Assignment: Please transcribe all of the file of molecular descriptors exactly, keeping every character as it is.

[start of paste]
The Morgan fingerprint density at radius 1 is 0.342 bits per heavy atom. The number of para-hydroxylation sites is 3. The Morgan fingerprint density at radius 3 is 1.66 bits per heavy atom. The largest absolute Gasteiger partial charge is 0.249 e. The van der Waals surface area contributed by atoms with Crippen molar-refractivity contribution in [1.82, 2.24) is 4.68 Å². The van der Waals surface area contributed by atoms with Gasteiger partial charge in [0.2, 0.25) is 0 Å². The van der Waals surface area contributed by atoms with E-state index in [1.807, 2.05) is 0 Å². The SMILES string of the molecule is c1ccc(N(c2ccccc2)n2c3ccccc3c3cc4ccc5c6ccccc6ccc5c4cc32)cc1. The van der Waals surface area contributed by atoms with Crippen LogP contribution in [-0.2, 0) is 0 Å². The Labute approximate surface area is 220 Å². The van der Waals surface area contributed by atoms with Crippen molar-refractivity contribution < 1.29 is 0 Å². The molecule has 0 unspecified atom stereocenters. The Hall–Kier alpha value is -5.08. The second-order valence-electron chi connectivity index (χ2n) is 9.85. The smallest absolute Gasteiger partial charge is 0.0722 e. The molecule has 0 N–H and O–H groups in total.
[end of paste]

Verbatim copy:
The Morgan fingerprint density at radius 1 is 0.342 bits per heavy atom. The number of para-hydroxylation sites is 3. The Morgan fingerprint density at radius 3 is 1.66 bits per heavy atom. The largest absolute Gasteiger partial charge is 0.249 e. The van der Waals surface area contributed by atoms with Crippen molar-refractivity contribution in [1.82, 2.24) is 4.68 Å². The van der Waals surface area contributed by atoms with Gasteiger partial charge in [0.2, 0.25) is 0 Å². The van der Waals surface area contributed by atoms with E-state index in [1.807, 2.05) is 0 Å². The SMILES string of the molecule is c1ccc(N(c2ccccc2)n2c3ccccc3c3cc4ccc5c6ccccc6ccc5c4cc32)cc1. The van der Waals surface area contributed by atoms with Crippen LogP contribution in [-0.2, 0) is 0 Å². The Labute approximate surface area is 220 Å². The van der Waals surface area contributed by atoms with Crippen molar-refractivity contribution < 1.29 is 0 Å². The molecule has 0 unspecified atom stereocenters. The Hall–Kier alpha value is -5.08. The second-order valence-electron chi connectivity index (χ2n) is 9.85. The smallest absolute Gasteiger partial charge is 0.0722 e. The molecule has 0 N–H and O–H groups in total.